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Malala Yousafzai at the Oxford Union

MALALA – despite an impressive termcard, none of the Oxford Union’s speakers this Michaelmas are as well-known as her. Mononyms are for the super-famous, and Malala’s name has become synonymous with the fight for women’s education around the world.

Speaking in a packed chamber on 1st November, Malala discussed her work as an education activist and her own experience as a student at Oxford University.

Born in Pakistan, Malala Yousafzai went to school in Swat Valley until the Pakistan Taliban set limits on girls’ education in 2009. After that, she began to advocate for women’s rights, while attending school in secret, before being shot in the head by the Taliban for her work in 2012.

Surviving the attack, she moved to the UK to receive medical care and continue her activism, having been catapulted onto the international stage. In 2014, Malala became the youngest ever recipient of the Nobel Peace Prize. She studied Philosophy, Politics and Economics at Lady Margaret Hall, Oxford University between 2017-2020.

Malala began the talk by reflecting on her time as a student at Oxford. She told the chamber she had many happy memories of her studies, but also acknowledged the pressures of Oxford life. “I remember nearly giving up, nearly deciding this is too hard”, she told the chamber, when asked about the challenges of balancing her studies with ongoing work as an activist. 

However, she also laughingly agreed that “[Oxford] is the best university in the world”, adding that the chance to study there was an amazing opportunity.

She then spoke about her ongoing work to ensure that all girls have access to education. From the barriers posed by climate change to hostile regimes, she described our current times as, “a global education emergency”. But calling for access to schools is not Malala’s only aim. “It’s just as important to ensure that schools actually are educating girls”, she said. “There are instances of the Taliban regime, for example, trying to change the curriculum… but when you take away essential skills like critical thinking and science, it becomes indoctrination and not education.”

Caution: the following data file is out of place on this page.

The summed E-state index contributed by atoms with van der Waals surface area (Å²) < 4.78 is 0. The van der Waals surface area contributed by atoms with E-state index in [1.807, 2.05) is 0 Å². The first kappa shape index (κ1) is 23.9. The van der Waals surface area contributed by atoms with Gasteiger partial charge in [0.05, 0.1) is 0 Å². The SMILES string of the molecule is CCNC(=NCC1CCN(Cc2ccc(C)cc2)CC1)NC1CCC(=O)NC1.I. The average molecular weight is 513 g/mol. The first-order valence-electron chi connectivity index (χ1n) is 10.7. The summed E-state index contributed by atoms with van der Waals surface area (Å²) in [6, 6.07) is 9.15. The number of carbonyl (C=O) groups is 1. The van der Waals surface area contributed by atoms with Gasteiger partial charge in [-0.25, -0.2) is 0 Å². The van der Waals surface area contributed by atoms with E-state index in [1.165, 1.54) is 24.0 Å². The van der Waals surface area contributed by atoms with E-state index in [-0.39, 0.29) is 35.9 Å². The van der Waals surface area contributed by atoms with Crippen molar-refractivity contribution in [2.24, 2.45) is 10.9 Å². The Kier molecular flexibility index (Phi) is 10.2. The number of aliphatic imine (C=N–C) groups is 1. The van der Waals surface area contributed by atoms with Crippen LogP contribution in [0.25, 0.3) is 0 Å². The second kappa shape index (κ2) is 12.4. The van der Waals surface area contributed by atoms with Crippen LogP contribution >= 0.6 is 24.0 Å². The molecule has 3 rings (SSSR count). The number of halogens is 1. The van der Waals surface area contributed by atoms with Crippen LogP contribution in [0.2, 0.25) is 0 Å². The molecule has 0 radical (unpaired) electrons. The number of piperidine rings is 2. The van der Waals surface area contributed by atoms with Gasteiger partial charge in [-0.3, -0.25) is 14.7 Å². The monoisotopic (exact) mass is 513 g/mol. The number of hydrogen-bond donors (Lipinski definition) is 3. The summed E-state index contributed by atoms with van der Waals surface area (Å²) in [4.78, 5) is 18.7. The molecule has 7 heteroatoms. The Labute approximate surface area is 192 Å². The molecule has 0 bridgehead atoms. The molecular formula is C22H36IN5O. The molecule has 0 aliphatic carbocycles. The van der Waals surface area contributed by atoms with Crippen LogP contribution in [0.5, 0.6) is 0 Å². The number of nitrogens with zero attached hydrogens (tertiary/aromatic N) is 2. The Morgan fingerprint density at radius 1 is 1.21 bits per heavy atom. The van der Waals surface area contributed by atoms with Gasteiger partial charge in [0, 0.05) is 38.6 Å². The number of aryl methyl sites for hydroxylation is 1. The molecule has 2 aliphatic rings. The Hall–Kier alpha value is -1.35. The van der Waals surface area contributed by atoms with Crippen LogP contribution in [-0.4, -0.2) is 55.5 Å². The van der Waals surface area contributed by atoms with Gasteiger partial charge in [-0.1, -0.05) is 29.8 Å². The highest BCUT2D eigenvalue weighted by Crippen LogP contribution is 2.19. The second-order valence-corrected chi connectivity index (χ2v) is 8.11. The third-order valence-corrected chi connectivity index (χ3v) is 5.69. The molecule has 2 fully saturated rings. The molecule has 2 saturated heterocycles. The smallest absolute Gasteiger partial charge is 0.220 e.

Malala’s interview was in conversation with Oxford Union President Ahmad Nawaz, who himself survived an attack by the Taliban in 2014. Nawaz asked Malala about her experience of working with other activists and large institutions like the UN. “It’s really important to platform those affected by whatever issue is being discussed, not just talk about people as numbers and figures”, she said, before adding  “I’m not a young girl anymore. … I think it’s really important to bring new young people to the stage”.

Malala noted that politicians around the world are often ready to listen to her, but many other activists aren’t heard if she doesn’t endorse them. “Now, when I’m given a ten minute speech, I try to talk for two minutes and then give the rest of the time to a woman or girl who has experienced those issues,” she said.

Other questions from the Union concerned Malala’s views on a wide range of pressing global issues. When asked about her opinion on enforcing or banning hijabs for Muslim women, Malala said: “There should not be a state telling women what they should wear or what they shouldn’t wear… We never tell men what is a more acceptable dress code. It’s important that we realise it’s a matter of human liberty and human freedom that people make that decision for themselves.”

She was also questioned about her plans for the future, with one of the talk’s attendees asking if she still intends to work in Pakistani politics, a childhood ambition. Although Malala’s long-term plans are uncertain, however, an entry into politics now seems further off the cards. “My current focus is girl’s education” she said, citing the benefits of working as an activist outside the constraints of a political system. For now, Malala will continue advocating for girls in developing countries, especially areas affected by war and climate emergencies.

Towards the end of the talk, Malala also spoke about her friendship with fellow activist Greta Thunberg, the Swedish teenager who started the Fridays for Future movement against climate change. “I saw her two days ago,” she said, “ and I did strongly encourage her to apply to Oxford University!”

Members of the Oxford Union called Malala an inspiration, saying she had encouraged them to talk about global issues and given them confidence in their own voices.

She left the chamber to lasting applause, with President Nawaz saying he’d “never seen a more electric audience.”

Image credit: Southbank centre

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